Human Exceptionalism

At Midpoint of Australian Trip–So Far, So Good

I am very pleased that my speaking tour of Australia seems to be going quite well.  Australia is a terrific country.  The wonderful impression Debra and I carried away from our 2001 trip have been fully validated in 2010.  I have been very pleased that SHSers have come to see me speak and introduced themselves.  We have had good media in Brisbane and Hobart, as well as a quasi debate with the Tasmanian Attorney General promoter of euthanasia (one after the other, not together) on the ABC’s popular national morning television talk show. Mostly good turnouts for speeches, and very positive interactions with Ozzie politicians, some of whom are on the fence–the very people we want to reach.  In short, so far, so good.

I am now in Adelaide, having just returned from a speech at the Old Parliament Building.  I have reviewed a new euthanasia bill that has been recently tabled here in South Australia, House of Assembly Bill 23, and it reminds me that euthanasia corrupts everything it touches.

1. The bill turns doctors into active killers by legalizing euthanasia.  By definition, this would require training in killing techniques at medical schools and in continuing medical education classes.  Hippocrates is spining in his grave.

2. The bill would turn doctors into liars–like Washington’s assisted suicide law–by requiring the cause of death of euthanized patients to be listed as the underlying condition, rather than lethal injection or assisted suicide.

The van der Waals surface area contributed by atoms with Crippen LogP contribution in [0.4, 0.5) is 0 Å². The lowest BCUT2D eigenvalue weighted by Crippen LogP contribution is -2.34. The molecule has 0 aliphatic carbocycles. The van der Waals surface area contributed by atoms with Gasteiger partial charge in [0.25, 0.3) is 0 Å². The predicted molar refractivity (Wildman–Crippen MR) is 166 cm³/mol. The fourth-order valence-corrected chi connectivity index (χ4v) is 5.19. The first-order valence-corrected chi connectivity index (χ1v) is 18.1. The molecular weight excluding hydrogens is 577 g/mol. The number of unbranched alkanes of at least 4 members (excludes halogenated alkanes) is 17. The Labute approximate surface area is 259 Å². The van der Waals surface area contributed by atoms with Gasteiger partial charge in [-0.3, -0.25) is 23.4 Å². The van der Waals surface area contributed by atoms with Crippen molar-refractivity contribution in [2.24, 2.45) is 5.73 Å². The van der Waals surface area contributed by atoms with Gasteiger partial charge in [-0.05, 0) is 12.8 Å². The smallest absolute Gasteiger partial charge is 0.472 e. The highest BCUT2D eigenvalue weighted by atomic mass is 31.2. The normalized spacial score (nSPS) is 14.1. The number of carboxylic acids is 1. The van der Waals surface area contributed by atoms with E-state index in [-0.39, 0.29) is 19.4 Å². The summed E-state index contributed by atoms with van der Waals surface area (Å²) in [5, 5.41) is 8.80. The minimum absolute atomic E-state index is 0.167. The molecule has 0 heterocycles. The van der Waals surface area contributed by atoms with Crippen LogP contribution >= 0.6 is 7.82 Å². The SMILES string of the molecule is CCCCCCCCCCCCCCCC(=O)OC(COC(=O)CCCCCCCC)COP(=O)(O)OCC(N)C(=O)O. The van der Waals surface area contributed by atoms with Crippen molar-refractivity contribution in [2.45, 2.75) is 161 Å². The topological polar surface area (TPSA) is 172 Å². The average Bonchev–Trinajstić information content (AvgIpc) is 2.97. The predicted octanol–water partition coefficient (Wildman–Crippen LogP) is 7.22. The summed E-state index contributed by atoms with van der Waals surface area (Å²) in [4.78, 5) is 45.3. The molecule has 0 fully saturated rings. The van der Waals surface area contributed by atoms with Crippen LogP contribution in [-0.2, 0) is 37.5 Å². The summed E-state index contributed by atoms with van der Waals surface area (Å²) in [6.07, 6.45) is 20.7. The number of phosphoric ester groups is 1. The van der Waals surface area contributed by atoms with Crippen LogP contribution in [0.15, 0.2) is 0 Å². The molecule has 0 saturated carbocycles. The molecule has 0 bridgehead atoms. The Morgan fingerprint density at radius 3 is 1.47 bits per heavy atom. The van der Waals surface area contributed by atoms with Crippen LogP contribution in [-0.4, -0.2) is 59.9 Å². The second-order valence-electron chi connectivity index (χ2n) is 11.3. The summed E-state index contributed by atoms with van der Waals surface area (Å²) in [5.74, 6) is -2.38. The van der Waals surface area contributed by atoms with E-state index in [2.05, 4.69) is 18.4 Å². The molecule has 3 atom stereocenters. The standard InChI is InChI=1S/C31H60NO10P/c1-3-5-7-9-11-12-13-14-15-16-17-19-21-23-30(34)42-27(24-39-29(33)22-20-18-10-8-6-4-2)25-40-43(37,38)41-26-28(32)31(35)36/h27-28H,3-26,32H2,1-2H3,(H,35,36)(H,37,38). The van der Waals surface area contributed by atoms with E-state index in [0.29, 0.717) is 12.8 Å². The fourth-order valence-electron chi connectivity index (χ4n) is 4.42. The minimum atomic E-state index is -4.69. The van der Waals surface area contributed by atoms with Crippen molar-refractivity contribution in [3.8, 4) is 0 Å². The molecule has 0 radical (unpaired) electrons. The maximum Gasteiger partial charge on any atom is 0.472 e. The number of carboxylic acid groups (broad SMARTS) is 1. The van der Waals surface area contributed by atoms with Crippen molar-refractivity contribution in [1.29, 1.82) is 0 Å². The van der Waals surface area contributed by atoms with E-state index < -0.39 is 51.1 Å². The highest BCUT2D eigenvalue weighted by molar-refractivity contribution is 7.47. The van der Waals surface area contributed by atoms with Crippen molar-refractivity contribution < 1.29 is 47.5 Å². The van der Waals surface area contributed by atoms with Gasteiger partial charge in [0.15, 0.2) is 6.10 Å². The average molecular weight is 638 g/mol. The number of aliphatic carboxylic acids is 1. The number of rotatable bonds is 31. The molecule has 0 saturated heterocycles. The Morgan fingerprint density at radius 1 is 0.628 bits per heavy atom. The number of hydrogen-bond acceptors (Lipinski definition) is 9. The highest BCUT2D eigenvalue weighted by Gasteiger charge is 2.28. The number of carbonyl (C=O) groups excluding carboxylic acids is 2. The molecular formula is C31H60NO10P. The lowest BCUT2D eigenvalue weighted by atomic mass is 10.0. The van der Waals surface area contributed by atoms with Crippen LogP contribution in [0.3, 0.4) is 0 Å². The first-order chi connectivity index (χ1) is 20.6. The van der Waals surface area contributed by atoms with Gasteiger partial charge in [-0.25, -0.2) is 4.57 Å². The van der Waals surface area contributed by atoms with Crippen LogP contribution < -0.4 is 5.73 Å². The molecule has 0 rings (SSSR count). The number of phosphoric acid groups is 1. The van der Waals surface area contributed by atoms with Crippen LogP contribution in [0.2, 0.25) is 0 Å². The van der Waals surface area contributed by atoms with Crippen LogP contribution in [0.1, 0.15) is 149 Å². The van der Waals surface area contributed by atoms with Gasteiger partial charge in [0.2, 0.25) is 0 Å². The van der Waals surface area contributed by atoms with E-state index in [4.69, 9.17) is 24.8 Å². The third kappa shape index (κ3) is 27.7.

3. The bill establishes a killing bureaucracy to oversee the entire lethal system.  Death bureaucrats.  Good grief.

4. The bill is, as these proposals usually are, utterly disingenuous–pretending to be tightly controlled but actually being loosey/goosey

5. The bill would also interfere with proper mental health care by permitting a non mental health trained doctor to decide not to refer a depressed patient seeking euthanasia to a psychiatrist based on his/her belief that the patient wouldn’t change their mind even if treated for depression.  If a doctor refused to refer other suicidal persons based on a non expert belief that the patient could not be treated successfully, it would be gross negligence 

In short, the bill is radical and dangerous–just like all euthanasia/assisted suicide legalization schemes.

The good news is that there seems a great desire here to fight the threat.  So, onward.

Tomorrow, Perth.

Most Popular

Film & TV

Knives Out Takes On the Anti-Immigration Crowd

Since the beginning of the Obama era, the Left has broadcast two contradictory messages on the subjects of race and immigration. The first is that a so-called Coalition of the Ascendant will inevitably displace white Americans as the dominant force in the country’s politics and culture. The second is that ... Read More
Film & TV

Knives Out Takes On the Anti-Immigration Crowd